Saturday, January 08, 2005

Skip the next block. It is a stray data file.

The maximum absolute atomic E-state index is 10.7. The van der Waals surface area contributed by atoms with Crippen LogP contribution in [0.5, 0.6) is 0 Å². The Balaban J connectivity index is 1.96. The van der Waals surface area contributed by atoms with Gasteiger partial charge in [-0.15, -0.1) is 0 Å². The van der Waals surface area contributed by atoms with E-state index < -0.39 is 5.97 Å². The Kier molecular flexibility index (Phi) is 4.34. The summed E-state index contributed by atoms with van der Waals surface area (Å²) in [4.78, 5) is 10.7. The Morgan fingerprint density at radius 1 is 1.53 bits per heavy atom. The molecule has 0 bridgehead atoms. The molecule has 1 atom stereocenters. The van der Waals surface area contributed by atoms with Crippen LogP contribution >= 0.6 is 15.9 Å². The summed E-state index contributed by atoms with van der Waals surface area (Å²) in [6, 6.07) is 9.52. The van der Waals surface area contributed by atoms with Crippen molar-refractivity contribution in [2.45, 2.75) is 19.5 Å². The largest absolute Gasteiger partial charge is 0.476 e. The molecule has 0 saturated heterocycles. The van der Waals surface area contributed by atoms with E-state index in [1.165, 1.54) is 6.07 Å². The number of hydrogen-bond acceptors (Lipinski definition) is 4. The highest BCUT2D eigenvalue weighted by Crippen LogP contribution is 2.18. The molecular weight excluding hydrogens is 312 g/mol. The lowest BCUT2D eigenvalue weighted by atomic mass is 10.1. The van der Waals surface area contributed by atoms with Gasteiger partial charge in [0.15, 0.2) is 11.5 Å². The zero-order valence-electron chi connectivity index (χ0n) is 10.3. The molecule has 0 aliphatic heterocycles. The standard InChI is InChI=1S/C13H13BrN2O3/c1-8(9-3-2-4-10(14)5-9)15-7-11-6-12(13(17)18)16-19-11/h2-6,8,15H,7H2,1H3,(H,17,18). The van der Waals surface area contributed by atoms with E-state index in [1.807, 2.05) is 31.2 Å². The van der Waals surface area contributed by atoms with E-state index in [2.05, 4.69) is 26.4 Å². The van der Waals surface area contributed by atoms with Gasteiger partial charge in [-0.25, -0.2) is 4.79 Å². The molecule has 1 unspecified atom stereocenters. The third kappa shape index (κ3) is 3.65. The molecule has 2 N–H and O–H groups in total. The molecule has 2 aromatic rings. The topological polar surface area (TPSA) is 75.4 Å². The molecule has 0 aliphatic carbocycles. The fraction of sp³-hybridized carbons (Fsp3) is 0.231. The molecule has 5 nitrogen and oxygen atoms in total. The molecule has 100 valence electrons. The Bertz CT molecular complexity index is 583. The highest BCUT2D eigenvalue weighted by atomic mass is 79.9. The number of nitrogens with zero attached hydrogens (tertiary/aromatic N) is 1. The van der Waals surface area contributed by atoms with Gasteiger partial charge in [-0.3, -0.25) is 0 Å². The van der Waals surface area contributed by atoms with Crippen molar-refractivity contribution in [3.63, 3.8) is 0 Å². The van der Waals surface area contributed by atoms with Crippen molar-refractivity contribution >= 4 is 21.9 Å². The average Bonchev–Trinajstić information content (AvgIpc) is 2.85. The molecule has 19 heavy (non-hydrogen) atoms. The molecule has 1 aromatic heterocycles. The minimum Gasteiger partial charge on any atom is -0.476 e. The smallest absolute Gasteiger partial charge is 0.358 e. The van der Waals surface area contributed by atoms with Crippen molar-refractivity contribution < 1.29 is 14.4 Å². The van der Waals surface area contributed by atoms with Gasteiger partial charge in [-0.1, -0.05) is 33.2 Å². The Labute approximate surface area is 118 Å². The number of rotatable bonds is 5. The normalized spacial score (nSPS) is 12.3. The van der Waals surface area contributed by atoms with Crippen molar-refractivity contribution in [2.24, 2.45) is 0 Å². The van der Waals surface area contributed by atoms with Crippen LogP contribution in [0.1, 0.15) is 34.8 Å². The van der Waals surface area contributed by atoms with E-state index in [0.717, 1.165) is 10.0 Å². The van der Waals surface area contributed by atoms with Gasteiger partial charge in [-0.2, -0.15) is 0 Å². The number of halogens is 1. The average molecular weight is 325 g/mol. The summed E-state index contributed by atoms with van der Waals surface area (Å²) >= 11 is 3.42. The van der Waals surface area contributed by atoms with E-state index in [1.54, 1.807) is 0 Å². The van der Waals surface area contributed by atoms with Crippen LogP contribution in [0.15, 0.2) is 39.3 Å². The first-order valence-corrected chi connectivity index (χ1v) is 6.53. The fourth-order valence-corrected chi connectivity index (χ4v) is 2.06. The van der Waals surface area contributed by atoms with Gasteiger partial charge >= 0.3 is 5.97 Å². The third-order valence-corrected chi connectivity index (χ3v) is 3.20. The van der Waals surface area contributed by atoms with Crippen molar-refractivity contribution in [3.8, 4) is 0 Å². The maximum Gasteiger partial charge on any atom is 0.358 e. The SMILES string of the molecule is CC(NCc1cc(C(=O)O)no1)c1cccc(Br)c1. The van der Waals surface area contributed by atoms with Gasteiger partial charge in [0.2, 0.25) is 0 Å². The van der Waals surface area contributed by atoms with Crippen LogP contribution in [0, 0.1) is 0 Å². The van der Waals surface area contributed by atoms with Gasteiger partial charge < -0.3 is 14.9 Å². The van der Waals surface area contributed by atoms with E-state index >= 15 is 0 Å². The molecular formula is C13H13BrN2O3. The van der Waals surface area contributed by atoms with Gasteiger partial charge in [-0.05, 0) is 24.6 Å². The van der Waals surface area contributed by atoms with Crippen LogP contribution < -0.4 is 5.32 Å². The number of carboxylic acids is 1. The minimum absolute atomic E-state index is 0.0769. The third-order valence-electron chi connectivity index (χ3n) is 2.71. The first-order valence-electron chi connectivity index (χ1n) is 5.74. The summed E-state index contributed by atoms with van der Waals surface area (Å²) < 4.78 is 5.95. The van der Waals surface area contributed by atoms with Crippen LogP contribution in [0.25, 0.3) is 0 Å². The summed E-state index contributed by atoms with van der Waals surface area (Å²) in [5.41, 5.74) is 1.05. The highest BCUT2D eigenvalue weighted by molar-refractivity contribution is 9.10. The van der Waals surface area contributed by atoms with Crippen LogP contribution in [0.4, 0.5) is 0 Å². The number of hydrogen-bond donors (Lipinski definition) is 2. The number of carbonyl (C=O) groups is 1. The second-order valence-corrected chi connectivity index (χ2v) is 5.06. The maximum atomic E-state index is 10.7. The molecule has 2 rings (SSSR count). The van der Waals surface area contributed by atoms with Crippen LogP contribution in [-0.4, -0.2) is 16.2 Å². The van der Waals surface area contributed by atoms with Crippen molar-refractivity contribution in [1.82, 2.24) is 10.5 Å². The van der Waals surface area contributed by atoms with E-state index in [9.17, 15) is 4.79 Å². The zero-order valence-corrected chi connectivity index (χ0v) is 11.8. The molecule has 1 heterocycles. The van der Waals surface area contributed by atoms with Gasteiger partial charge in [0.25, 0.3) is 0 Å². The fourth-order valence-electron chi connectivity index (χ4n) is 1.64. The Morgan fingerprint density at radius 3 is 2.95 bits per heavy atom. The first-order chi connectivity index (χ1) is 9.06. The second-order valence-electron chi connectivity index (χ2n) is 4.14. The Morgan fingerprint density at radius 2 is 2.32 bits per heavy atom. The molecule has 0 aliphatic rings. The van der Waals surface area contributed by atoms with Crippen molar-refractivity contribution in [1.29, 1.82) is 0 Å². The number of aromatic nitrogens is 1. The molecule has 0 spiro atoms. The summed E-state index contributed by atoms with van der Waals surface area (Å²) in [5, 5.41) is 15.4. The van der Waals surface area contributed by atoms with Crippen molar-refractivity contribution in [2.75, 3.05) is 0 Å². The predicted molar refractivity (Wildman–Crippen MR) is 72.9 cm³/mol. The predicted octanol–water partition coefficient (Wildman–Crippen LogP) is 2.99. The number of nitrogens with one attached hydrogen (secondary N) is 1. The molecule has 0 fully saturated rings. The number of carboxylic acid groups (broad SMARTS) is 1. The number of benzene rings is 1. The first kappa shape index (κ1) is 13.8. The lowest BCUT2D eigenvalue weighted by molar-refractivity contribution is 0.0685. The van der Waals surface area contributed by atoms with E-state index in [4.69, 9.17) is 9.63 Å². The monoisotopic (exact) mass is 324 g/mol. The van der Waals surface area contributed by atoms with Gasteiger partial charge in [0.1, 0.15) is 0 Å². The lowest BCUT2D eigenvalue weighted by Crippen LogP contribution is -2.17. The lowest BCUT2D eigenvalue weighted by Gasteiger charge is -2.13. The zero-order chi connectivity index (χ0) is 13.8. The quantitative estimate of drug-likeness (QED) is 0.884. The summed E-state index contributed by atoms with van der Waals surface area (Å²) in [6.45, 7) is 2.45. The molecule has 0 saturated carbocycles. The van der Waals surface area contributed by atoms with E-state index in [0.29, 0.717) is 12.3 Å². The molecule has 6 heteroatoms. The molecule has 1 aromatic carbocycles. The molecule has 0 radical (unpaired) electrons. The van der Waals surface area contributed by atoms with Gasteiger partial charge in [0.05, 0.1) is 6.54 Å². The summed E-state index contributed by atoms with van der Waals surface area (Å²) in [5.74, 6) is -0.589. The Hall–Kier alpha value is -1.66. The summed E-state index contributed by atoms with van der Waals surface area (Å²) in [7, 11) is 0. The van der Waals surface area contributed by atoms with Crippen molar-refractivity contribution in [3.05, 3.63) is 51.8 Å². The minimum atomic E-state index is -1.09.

The Gunns writ is an attack on democracy: "Greg Barns seeks to defend Gunns, the Tasmanian timber and woodchip conglomerate, from charges that it is stifling free speech by suing 20 environmentalists and environmental groups for $6.36 million ('Say what you will, this is not about free speech', on this page last Tuesday). He is dead wrong on all counts. ......... In some cases the writ specifies a person or people who committed the acts, which makes me wonder why these individuals are not being sued individually for the relevant damages. In many other cases the writ alleges that 'one or more' of the individuals listed performed the action. If they do not know for sure, why impute responsibility to a whole group, at least some of who weren't even present? However, the most damning aspect of the suit is that some of the actions being sued for simply are not criminal acts directed against Gunns or its contractors. One claim is that defendants have engaged in 'publicising grievances about the environment and the activities of (Gunns) both in Australia and with its customers and consumers overseas'. This is simply a definition of protest. In several other parts of the writ, Gunns allege that signs were affixed to trees and fences on Crown land near logging coups. Entering this land and putting signs on it may be criminal (in no very terrible way), but it is not a crime against Gunns. Protesting against Gunns may damage its interests, but it isn't criminal or wrong. Connecting the protest against Gunns to alleged minor criminal acts against the Crown doesn't alter the fact that Gunns is suing people for voicing their opinions. If the criminal acts themselves give rise to damages, it is the Crown that is entitled to sue, not Gunns. Gunns is not a 'victim of crime' just because the crime enabled people to protest against it. ......... Gunns is not entitled to overturn these profound principles in the civil courts........."

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